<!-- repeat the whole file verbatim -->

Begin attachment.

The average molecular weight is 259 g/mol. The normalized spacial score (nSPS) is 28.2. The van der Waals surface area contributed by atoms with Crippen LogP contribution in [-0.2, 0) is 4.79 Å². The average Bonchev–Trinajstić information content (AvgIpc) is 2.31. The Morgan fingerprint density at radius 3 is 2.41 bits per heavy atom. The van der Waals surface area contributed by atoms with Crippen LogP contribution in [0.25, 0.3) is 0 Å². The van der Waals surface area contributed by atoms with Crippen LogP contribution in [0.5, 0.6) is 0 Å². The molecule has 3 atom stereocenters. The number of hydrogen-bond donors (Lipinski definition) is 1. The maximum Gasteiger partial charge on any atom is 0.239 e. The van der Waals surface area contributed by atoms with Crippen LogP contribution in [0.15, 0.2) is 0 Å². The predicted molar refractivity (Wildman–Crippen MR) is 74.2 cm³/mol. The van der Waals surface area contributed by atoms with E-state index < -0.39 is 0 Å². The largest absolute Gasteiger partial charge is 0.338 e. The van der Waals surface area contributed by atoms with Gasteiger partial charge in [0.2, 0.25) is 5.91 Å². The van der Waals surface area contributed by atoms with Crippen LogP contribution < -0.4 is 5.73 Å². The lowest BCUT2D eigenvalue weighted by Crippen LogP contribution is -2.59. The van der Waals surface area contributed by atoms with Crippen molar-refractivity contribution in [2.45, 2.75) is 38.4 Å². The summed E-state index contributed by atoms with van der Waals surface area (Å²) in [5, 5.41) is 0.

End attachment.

The average molecular weight is 259 g/mol. The normalized spacial score (nSPS) is 28.2. The van der Waals surface area contributed by atoms with Crippen LogP contribution in [-0.2, 0) is 4.79 Å². The average Bonchev–Trinajstić information content (AvgIpc) is 2.31. The Morgan fingerprint density at radius 3 is 2.41 bits per heavy atom. The van der Waals surface area contributed by atoms with Crippen LogP contribution in [0.25, 0.3) is 0 Å². The van der Waals surface area contributed by atoms with Crippen LogP contribution in [0.5, 0.6) is 0 Å². The molecule has 3 atom stereocenters. The number of hydrogen-bond donors (Lipinski definition) is 1. The maximum Gasteiger partial charge on any atom is 0.239 e. The van der Waals surface area contributed by atoms with Crippen LogP contribution in [0.15, 0.2) is 0 Å². The predicted molar refractivity (Wildman–Crippen MR) is 74.2 cm³/mol. The van der Waals surface area contributed by atoms with E-state index < -0.39 is 0 Å². The largest absolute Gasteiger partial charge is 0.338 e. The van der Waals surface area contributed by atoms with Gasteiger partial charge in [0.2, 0.25) is 5.91 Å². The van der Waals surface area contributed by atoms with Crippen LogP contribution < -0.4 is 5.73 Å². The lowest BCUT2D eigenvalue weighted by Crippen LogP contribution is -2.59. The van der Waals surface area contributed by atoms with Crippen molar-refractivity contribution in [2.45, 2.75) is 38.4 Å². The summed E-state index contributed by atoms with van der Waals surface area (Å²) in [5, 5.41) is 0.